So you’ve found your favourite perfume, but the wear time just isn’t quite as long as you’d like.
The good news is there are ways you can manipulate the formula to boost how long it lasts on your skin – it’s all to do with chemistry.
Fragrances are made up of molecules of differing weights that dissolve off the skin. How fast that happens depends on the weight of the molecule, so this is why woodier notes (generally heavier) typically linger the longest.
So, if fresh scents are your vibe, you probably battle with weaker wear.
Mona Kattan, co-founder of Kayali fragrances along with Huda Kattan, tells us there are some quick things you can try to help which don’t cost a thing.
One way you keep the molecules on your skin for longer is to moisturise before spritzing on as the water helps them cling on.
Mona says: ‘Fragrances last longer when they’re applied to damp, well-hydrated skin as they trap the scent.
‘Always apply an unscented lotion, otherwise, the lotion may mix with the notes of your perfume and alter the scent.’
Another trick here is to get your perfume on after you shower if you’re getting ready to go out.
Alternatively, go in with a balm like Vaseline first on the pulse points.
Spritz at the right points
Firstly, make sure you don’t rub your wrists together – let it dry down where you spray.
But you can be smart about applying perfume to the warmer points of your body, as Mona explains ‘it’ll be more intense and remain fragrant for longer.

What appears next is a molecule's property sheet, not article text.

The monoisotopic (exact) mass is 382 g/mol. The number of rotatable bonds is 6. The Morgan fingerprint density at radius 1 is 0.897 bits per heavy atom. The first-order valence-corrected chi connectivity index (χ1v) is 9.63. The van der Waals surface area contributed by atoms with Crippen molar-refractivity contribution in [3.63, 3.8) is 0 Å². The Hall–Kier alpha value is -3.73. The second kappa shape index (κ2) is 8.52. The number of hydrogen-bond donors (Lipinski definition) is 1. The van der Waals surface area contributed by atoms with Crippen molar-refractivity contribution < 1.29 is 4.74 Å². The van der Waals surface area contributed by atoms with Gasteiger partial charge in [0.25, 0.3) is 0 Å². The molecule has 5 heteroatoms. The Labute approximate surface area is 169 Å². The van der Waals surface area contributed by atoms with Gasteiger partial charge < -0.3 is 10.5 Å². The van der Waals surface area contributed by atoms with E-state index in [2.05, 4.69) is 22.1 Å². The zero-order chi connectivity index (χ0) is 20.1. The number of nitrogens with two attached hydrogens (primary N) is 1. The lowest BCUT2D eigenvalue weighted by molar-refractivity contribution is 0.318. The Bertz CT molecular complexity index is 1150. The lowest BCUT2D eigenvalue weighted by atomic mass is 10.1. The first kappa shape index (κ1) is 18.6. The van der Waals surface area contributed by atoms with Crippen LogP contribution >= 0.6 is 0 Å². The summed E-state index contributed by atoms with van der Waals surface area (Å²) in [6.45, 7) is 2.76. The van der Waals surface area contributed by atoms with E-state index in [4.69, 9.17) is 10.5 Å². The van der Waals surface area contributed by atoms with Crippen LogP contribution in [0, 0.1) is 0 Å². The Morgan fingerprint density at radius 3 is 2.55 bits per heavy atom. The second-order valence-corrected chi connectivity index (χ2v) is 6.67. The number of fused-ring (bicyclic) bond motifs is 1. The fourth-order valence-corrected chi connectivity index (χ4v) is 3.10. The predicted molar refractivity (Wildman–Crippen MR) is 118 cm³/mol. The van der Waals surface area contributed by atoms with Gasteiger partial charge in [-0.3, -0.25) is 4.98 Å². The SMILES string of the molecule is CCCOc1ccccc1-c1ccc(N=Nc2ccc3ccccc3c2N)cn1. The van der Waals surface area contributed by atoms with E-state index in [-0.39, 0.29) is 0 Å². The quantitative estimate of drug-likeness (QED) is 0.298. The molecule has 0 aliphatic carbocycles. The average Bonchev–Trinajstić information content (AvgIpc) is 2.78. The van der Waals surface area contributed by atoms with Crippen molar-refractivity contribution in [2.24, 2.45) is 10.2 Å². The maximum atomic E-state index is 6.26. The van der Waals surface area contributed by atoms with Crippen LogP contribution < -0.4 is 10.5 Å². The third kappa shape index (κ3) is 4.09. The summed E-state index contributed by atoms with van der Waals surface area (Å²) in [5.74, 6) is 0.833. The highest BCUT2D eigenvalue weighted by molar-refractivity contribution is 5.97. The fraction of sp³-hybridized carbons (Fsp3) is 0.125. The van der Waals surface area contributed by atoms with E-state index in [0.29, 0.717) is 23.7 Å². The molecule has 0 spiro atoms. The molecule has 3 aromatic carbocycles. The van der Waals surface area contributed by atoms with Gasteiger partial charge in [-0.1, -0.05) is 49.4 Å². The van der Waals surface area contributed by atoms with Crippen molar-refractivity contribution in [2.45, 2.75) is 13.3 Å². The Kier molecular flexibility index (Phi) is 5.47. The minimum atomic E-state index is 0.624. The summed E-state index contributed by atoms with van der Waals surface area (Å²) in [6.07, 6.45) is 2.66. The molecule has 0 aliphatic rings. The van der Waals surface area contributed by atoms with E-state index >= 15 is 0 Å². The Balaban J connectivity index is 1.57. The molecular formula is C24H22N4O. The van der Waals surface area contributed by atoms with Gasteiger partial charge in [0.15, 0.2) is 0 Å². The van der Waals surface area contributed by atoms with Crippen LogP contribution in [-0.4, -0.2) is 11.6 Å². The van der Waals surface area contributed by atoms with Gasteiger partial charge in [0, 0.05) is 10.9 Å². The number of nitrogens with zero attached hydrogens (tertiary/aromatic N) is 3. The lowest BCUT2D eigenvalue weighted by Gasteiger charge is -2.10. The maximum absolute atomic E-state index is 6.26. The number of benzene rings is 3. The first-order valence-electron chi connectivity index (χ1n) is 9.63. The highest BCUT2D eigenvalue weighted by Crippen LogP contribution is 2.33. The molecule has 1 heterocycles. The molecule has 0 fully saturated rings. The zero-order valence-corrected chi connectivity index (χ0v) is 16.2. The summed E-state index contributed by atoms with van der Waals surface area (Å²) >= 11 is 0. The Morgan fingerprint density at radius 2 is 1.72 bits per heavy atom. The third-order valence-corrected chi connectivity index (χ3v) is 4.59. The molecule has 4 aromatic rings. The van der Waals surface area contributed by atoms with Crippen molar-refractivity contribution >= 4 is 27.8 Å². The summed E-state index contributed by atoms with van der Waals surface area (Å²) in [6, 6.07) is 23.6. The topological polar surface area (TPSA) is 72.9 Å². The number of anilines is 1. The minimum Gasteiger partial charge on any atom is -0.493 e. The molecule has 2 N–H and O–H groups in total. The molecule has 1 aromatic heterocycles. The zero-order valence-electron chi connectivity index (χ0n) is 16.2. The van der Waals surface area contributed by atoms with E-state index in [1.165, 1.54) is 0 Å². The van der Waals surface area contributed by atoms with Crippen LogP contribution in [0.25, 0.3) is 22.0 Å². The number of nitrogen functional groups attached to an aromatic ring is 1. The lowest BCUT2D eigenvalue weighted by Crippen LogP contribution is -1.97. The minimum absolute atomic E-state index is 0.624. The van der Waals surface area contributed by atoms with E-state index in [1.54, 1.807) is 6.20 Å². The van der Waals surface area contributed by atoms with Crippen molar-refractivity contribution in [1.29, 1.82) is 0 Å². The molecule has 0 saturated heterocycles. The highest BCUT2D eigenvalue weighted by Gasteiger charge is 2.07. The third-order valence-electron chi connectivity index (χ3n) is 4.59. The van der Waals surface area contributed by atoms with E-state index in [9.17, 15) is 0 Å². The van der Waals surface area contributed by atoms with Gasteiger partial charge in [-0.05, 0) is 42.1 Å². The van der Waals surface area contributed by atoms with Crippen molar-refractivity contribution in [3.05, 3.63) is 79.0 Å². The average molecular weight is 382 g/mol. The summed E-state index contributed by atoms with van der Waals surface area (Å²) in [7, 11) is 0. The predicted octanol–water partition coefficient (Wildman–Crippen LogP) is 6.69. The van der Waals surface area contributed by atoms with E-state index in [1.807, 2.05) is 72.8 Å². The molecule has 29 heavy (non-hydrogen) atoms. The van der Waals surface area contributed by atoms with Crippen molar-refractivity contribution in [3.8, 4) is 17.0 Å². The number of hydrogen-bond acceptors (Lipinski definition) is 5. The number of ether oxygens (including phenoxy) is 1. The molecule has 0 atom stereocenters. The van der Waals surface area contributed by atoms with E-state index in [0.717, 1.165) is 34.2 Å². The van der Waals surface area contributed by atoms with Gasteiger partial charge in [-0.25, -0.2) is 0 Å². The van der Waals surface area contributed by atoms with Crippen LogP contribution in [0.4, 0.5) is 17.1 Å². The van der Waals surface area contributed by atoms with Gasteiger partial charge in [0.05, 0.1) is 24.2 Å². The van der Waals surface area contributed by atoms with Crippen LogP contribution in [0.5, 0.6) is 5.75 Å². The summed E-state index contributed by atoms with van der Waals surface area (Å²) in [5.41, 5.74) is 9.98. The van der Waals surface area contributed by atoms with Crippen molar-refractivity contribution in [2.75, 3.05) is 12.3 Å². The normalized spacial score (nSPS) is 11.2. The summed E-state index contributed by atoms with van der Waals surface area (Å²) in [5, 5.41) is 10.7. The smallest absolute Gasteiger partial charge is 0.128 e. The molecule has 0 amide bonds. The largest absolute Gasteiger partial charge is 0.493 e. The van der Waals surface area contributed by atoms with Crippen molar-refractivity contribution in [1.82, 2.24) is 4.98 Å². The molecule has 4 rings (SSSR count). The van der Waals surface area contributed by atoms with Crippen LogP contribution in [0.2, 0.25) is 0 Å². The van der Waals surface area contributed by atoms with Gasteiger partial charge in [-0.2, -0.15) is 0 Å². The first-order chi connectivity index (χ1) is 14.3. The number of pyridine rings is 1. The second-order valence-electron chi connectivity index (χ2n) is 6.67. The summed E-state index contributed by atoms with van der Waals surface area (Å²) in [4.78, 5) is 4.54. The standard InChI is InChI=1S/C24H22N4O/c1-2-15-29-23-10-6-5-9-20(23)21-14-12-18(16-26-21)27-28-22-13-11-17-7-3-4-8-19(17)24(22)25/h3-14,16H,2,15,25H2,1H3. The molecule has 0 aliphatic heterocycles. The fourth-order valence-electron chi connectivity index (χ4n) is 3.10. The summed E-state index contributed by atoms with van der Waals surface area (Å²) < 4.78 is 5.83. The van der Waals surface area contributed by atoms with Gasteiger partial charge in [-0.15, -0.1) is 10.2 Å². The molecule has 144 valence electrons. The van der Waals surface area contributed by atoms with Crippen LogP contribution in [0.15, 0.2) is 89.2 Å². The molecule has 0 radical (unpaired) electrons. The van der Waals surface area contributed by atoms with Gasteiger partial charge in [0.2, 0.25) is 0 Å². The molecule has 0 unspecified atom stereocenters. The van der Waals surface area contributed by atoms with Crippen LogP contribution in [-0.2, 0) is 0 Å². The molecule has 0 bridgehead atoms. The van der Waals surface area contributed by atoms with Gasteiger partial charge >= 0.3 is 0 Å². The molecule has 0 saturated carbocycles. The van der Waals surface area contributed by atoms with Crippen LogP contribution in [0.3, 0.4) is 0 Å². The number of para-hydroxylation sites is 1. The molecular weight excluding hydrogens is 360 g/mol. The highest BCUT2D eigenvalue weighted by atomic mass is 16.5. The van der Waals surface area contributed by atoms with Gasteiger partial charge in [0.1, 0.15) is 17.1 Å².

‘More specifically, apply it to your pulse points – your pressure points naturally radiate heat.’
Store bottles carefully
Fragrances are best kept in cool, dark places.
‘Heat and dampness can alter the molecular structure of your perfume, thereby damaging the quality of your fragrance.
‘It’s so important to keep your fragrances out of your bathroom and away from direct sunlight,’ Mona says.
If you’re happy to change the way your scent reads slightly, you could layer it with another to boost the staying power.
‘Usually, a fragrance contains three notes, a top which is the first fragrance you smell (this disappears after 20 minutes), an intense middle note which becomes noticeable after 15 minutes, and a base note (the strongest scent) that lingers for up to four to eight hours,’ Mona says.
So you could take this logic but applying a ‘base perfume’ to help hold your lighter one closer to the skin for longer.
‘In making your own unique scent, you also allow the perfume to linger for longer,’ she says.
You can also spritz your hair brush before running it through your hair as it retains fragrance differently to your skin.
As you move and turn your head, the scent will gently waft around.
Credit: Original article published here.